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Should I mention this in an interview?

Hello,

I am a new grad nurse and am hoping to be hired in a NICU. If I am interviewed for a position as a NICU RN, should I mention my goal of wanting to become a neonatal nurse practitioner? The reason I ask is what happens if for some reason that hospital does not have neonatal nurse practitioners and only has physicians and then they won't want to hire me because they don't see me staying with them for more than a couple years. Also, if you think I should mention it, should I also mention it for postpartum and L&D interviews in the case I don't get hired in a NICU initially?

Sorry if this sounds like a silly question, I'm just unsure if most hospitals have neonatal nurse practitioners or not. Thank you for any advice. 🙂

Jedrnurse, BSN, RN

Specializes in school nurse.

This is certainly a matter of opinion, but if I were a new grad I wouldn't focus on what essentially would be my next job before I even got my first.

You could mention your aspirations of advancing your education...

(When you land your first job, give yourself some time to get comfortable in the role before you jump into grad school. If you feel you absolutely have to start back to class immediately, focus on non-clinical requirements at first.)

Nope. Don't mention it. It's not relevant to the position to where you are applying. I also, as a new grad, thought that ambitions would be "impressive" when I started interviewing. Trust me, they don't see it as that. They will only see you as someone that will leave soon.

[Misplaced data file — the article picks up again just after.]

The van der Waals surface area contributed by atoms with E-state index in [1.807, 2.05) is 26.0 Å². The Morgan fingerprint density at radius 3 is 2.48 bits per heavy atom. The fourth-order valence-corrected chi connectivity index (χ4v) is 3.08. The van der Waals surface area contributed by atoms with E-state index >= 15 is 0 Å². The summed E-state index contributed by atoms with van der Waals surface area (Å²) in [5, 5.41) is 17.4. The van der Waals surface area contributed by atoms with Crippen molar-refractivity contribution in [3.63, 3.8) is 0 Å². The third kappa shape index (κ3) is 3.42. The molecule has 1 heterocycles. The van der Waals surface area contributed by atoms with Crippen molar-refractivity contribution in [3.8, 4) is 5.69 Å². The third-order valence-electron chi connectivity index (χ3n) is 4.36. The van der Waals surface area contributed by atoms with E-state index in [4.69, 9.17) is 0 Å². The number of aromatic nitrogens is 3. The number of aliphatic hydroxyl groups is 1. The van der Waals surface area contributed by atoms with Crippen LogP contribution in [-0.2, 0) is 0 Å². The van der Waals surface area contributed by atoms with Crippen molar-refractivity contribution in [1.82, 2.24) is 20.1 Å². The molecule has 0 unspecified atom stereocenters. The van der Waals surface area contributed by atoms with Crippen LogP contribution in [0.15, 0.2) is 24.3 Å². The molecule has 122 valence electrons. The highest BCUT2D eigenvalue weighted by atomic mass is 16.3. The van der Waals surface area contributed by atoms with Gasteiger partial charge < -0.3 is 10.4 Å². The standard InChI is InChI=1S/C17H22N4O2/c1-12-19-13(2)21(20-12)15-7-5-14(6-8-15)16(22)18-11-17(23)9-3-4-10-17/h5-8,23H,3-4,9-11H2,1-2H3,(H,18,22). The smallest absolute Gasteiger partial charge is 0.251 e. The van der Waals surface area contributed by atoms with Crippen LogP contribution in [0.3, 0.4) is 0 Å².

RNNPICU, BSN, RN

Specializes in PICU.

OP:

Jory stated it well. Nope, no reason to mention it.

When asked the where do you see yourself in five years you can say something like... " I need to see where my first job takes me. I am focused on getting my nursing career started. After I successfully complete orientation I hope to become involved on the unit in (pick what best suits you, education, precepting, etc).

Even though an NNP might sound appealing now, see where your job takes you. It is possible you might find something else you like. No need to rush it.

If you start saying you want to go back to school in two years, it comes accross as someone who will leave as soon as they can

I agree with the others. There's no need to mention it, and our plans don't always become reality anyway. Take one step at a time and enjoy the walk.

Amen to above advice, nothing more to say.

You can look online for most hospitals to see what kind of staff providers they have, that'll tell you if they have NNPs.

amoLucia

Specializes in LTC.

2 hours ago, Sour Lemon said:

I agree with the others. There's no need to mention it, and our plans don't always become reality anyway. Take one step at a time and enjoy the walk.

Nicely said. Need to remember to add this to my repertoire of great sayings.

Only I forget them all. But good ideas.

Thank you all for your comments and advice. I decided the best course of action would be not to mention it.

3 hours ago, Sour Lemon said:

I agree with the others. There's no need to mention it, and our plans don't always become reality anyway. Take one step at a time and enjoy the walk.

Very well said, thank you for your advice.

Only thing to add would be to request a name change from Admins as the internet is forever.

Nurse SMS, MSN, RN

Specializes in Critical Care; Cardiac; Professional Development.